Minimum loop gain constraint for control system tuning
TuningGoal.MinLoopGain object to enforce
a minimum loop gain in a particular frequency band. Use this tuning
goal with control system tuning commands such as
This tuning goal imposes a minimum gain on the open-loop frequency response (L) at a specified location in your control system. You specify the minimum open-loop gain as a function of frequency (a minimum gain profile). For MIMO feedback loops, the specified gain profile is interpreted as a lower bound on the smallest singular value of L.
When you tune a control system, the minimum gain profile is converted to a minimum gain constraint on the inverse of the sensitivity function, inv(S) = (I + L).
The following figure shows a typical specified minimum gain profile (dashed line) and a resulting tuned loop gain, L (blue line). The shaded region represents gain profile values that are forbidden by this tuning goal. The figure shows that when L is much larger than 1, imposing a minimum gain on inv(S) is a good proxy for a minimum open-loop gain.
only low-gain or high-gain constraints in certain frequency bands.
When you use these tuning goals,
the best loop shape near crossover. When the loop shape near crossover
is simple or well understood (such as integral action), you can use
specify that target loop shape.
a tuning goal for boosting the gain of a SISO or MIMO feedback loop.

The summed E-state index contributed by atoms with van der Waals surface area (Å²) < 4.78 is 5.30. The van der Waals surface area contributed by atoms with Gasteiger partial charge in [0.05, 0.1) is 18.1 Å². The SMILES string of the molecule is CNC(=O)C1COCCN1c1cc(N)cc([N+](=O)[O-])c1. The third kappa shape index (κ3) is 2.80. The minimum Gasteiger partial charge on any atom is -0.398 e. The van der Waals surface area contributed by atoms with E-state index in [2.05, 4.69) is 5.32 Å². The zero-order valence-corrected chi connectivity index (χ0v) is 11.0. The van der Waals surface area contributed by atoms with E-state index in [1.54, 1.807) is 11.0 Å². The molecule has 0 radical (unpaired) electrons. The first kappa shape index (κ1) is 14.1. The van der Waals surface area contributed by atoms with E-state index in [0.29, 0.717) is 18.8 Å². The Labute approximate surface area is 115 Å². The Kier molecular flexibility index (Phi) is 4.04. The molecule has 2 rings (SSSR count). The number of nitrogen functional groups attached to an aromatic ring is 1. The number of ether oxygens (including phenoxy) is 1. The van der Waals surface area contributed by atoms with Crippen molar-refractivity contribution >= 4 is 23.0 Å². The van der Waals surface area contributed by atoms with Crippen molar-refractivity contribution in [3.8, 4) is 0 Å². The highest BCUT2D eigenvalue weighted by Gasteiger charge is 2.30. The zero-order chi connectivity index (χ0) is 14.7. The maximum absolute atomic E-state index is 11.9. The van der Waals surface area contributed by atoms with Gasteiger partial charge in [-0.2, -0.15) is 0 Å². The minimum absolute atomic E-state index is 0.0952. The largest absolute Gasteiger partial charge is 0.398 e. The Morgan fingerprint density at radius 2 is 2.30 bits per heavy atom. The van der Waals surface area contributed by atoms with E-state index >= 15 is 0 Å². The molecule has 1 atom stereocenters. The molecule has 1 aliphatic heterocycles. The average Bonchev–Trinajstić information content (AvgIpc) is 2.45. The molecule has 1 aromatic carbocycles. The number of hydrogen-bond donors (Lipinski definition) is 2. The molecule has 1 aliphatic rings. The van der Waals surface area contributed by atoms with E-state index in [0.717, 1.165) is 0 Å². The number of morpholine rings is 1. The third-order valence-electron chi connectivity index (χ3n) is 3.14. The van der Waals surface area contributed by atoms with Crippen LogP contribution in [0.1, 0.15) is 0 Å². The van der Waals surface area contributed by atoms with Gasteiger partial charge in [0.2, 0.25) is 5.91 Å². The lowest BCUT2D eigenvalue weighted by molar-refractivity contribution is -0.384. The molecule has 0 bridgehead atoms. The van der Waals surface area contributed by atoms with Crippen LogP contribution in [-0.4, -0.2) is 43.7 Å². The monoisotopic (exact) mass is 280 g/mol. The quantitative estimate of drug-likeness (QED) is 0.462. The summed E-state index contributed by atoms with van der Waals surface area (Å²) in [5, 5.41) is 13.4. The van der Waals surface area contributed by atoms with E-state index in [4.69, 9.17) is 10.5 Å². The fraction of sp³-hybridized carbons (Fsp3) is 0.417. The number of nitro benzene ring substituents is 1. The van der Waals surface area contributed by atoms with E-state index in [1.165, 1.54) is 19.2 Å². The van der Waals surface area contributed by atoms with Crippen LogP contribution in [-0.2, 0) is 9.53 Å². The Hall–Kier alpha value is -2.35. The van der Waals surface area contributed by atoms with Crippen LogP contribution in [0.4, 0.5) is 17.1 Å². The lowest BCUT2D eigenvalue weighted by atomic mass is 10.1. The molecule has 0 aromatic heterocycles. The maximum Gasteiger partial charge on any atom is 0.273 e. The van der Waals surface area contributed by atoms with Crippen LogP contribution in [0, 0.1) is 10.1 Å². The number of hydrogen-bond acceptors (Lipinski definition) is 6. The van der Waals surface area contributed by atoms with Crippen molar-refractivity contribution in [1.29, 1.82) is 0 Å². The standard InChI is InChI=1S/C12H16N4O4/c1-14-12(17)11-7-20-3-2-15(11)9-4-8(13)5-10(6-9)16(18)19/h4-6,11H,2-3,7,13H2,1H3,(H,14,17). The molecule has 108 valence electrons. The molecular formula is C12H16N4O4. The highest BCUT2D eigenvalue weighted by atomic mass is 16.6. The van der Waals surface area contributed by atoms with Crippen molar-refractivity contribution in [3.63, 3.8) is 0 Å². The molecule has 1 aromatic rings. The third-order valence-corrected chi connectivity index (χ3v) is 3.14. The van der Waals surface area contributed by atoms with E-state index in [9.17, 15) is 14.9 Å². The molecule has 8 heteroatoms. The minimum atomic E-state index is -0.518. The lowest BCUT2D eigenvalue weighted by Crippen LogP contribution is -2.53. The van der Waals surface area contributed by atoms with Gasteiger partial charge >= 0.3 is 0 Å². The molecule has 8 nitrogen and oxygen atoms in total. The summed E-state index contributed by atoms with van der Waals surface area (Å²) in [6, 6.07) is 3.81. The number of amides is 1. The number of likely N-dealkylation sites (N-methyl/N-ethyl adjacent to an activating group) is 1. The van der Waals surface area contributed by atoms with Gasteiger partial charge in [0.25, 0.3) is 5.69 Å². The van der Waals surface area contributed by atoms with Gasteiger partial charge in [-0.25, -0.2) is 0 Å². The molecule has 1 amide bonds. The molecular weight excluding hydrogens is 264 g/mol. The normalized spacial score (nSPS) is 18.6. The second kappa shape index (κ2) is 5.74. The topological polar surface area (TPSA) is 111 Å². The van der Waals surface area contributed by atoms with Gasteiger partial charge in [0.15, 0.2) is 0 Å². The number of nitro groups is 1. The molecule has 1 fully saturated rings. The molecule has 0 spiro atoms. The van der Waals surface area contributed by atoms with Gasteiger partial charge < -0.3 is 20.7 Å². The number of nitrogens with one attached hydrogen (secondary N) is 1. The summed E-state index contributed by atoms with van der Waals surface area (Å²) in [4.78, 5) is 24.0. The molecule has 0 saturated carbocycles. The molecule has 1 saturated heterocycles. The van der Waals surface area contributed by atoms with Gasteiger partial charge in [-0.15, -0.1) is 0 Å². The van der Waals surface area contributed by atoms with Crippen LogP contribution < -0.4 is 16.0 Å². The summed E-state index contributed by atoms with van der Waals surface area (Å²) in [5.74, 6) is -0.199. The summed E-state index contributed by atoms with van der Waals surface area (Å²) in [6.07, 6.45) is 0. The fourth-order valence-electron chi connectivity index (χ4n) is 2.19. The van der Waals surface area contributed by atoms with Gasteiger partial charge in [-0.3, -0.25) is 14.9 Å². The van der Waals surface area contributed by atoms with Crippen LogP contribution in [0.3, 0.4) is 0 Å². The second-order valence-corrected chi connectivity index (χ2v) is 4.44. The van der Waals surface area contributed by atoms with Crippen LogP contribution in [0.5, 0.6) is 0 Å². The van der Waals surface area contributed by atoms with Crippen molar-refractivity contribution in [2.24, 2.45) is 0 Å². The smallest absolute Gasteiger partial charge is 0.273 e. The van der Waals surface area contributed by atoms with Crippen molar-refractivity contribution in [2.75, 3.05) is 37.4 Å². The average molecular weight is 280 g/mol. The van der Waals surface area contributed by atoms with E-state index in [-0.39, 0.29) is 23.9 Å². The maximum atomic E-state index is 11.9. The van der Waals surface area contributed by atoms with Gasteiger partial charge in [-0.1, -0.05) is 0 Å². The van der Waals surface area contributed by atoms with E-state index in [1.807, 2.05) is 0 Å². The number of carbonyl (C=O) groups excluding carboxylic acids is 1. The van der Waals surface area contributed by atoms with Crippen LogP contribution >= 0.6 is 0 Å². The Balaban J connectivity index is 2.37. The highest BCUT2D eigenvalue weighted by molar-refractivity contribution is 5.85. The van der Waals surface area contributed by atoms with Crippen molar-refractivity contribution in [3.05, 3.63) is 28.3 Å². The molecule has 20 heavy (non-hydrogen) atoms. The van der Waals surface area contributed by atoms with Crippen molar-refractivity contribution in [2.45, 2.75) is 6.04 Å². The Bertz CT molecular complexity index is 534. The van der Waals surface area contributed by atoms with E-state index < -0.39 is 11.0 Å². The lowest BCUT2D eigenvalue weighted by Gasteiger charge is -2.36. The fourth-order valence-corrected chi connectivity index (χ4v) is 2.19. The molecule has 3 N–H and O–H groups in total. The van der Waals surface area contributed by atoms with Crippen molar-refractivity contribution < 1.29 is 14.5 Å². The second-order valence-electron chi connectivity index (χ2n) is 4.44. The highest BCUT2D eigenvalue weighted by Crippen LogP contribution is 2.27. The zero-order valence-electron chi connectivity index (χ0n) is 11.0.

The tuning goal specifies that the open-loop frequency response (L)
measured at the specified locations exceeds the minimum gain profile
Req = TuningGoal.MinLoopGain(
You can specify the minimum gain profile as a smooth transfer
function or sketch a piecewise error profile using an
makeweight (Robust Control Toolbox) command.
Only gain values greater than 1 are enforced.
For MIMO feedback loops, the specified gain profile is interpreted as a lower bound on the smallest singular value of L.
a minimum gain profile of the form
Req = TuningGoal.MinLoopGain(
loopgain = K/s (integral
action). The software chooses
K such that the gain
gmin at the specified frequency,
Location at which the maximum open-loop gain is constrained, specified as a character vector or cell array of character vectors that identify one or more locations in the control system to tune. What loop-opening locations are available depends on what kind of system you are tuning:
Minimum open-loop gain as a function of frequency.
You can specify
loopgain = frd([100 100 10],[0 1e-1 1]);
When you use an
Only gain values larger than 1 are enforced. For multi-input,
multi-output (MIMO) feedback loops, the gain profile is interpreted
as a lower bound on the smallest singular value of
If you are tuning in discrete time (that is, using a
Frequency of minimum gain
Use this argument to specify a minimum gain profile of the form
Value of minimum gain occurring at
Use this argument to specify a minimum gain profile of the form
Minimum open-loop gain as a function of frequency, specified
as a SISO